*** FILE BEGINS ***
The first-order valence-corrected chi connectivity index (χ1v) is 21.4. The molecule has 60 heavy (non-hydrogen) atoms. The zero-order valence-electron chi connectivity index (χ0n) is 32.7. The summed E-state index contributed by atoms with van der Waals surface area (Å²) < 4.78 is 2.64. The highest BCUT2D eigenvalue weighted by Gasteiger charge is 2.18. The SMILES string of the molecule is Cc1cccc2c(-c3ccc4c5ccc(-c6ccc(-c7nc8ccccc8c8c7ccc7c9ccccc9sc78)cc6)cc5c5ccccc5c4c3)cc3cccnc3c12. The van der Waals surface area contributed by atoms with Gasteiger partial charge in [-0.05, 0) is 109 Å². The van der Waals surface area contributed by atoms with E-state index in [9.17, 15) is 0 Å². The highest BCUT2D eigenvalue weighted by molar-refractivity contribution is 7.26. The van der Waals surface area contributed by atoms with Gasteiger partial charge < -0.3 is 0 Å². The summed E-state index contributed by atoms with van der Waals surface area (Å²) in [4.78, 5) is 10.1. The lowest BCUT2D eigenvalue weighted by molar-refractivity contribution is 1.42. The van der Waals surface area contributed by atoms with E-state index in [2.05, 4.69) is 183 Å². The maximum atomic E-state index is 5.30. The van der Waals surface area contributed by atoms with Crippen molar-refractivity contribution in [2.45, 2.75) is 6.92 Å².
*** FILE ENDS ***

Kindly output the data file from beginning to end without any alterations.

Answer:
The first-order valence-corrected chi connectivity index (χ1v) is 21.4. The molecule has 60 heavy (non-hydrogen) atoms. The zero-order valence-electron chi connectivity index (χ0n) is 32.7. The summed E-state index contributed by atoms with van der Waals surface area (Å²) < 4.78 is 2.64. The highest BCUT2D eigenvalue weighted by Gasteiger charge is 2.18. The SMILES string of the molecule is Cc1cccc2c(-c3ccc4c5ccc(-c6ccc(-c7nc8ccccc8c8c7ccc7c9ccccc9sc78)cc6)cc5c5ccccc5c4c3)cc3cccnc3c12. The van der Waals surface area contributed by atoms with Gasteiger partial charge in [-0.05, 0) is 109 Å². The van der Waals surface area contributed by atoms with E-state index in [9.17, 15) is 0 Å². The highest BCUT2D eigenvalue weighted by molar-refractivity contribution is 7.26. The van der Waals surface area contributed by atoms with Gasteiger partial charge < -0.3 is 0 Å². The summed E-state index contributed by atoms with van der Waals surface area (Å²) in [4.78, 5) is 10.1. The lowest BCUT2D eigenvalue weighted by molar-refractivity contribution is 1.42. The van der Waals surface area contributed by atoms with E-state index in [2.05, 4.69) is 183 Å². The maximum atomic E-state index is 5.30. The van der Waals surface area contributed by atoms with Crippen molar-refractivity contribution in [2.45, 2.75) is 6.92 Å².